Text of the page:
), we tested the hypothesis that TNF-α exposure in vitro can provide a selective sweep in Fancc–/–
stem cells, resulting in the outgrowth of TNF-α–resistant leukemogenic clones. We specifically chose TNF-α and Fancc–/–
mutant cells as the instruments of our studies because we and others have shown that FA-C cells are hypersensitive to TNF-α (23
), because some of the roles of FANCC in the TNF-α signaling pathway have been defined biochemically (26
), and because we have reported TNF-α resistance in clonally evolved human FA progenitor cells (34
We found, as expected, that TNF-α exposure initially inhibited profoundly the expansion of Fancc–/–
stem progeny but noted that longer-term exposure of these cells promoted the outgrowth of TNF-α–resistant, cytogenetically abnormal clones that upon transplantation into syngeneic WT mice led to acute myelogenous leukemia (Figures and ). That the recipient animals survived transplantation for more than 100 days indicated either that nonclonal stem cells repopulated the animals early or that the clonally derived cells had the potential for multilineage repopulation of the recipient animals and were, therefore, preleukemic. Once leukemia developed, the TNF-α–resistant leukemic cells retained their characteristic hypersensitivity to mitomycin C and exhibited high-level constitutional chromosomal instability but did not require TNF-α–induced NF-κB activation for their survival and proliferation (Figure ). We also noted that TNF-α enhanced ROS-dependent genetic instability in Fancc–/–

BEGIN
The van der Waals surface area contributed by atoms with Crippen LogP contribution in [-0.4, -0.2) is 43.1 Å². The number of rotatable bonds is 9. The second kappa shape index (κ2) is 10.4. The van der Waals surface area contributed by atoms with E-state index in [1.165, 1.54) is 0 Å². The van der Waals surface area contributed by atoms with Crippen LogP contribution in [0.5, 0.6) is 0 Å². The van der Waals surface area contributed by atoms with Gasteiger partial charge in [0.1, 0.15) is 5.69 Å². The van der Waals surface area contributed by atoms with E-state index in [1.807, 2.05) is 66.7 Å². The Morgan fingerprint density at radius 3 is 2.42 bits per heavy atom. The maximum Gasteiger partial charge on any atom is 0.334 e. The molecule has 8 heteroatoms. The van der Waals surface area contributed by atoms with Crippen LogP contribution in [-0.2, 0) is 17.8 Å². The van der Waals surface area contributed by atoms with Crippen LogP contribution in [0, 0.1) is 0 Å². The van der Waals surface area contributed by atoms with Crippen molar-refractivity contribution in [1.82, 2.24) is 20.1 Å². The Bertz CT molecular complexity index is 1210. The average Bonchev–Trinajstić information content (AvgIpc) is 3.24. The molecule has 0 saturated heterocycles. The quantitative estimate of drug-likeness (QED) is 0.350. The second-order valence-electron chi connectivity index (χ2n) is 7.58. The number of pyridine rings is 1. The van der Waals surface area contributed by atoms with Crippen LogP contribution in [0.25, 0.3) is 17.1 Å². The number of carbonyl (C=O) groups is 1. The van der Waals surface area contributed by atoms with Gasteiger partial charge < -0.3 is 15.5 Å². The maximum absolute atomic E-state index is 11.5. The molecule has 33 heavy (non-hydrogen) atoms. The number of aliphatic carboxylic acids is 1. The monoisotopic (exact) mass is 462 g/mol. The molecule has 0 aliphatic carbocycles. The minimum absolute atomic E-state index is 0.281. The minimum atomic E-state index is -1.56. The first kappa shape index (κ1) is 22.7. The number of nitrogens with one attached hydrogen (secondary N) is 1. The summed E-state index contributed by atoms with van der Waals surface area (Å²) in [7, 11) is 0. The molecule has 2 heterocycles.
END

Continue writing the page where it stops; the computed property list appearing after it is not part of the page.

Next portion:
but did not induce genetic instability in WT cells (Figures and and Table ). These findings are consistent with prior indications that TNF-α’s effects on other cell types are ROS dependent (35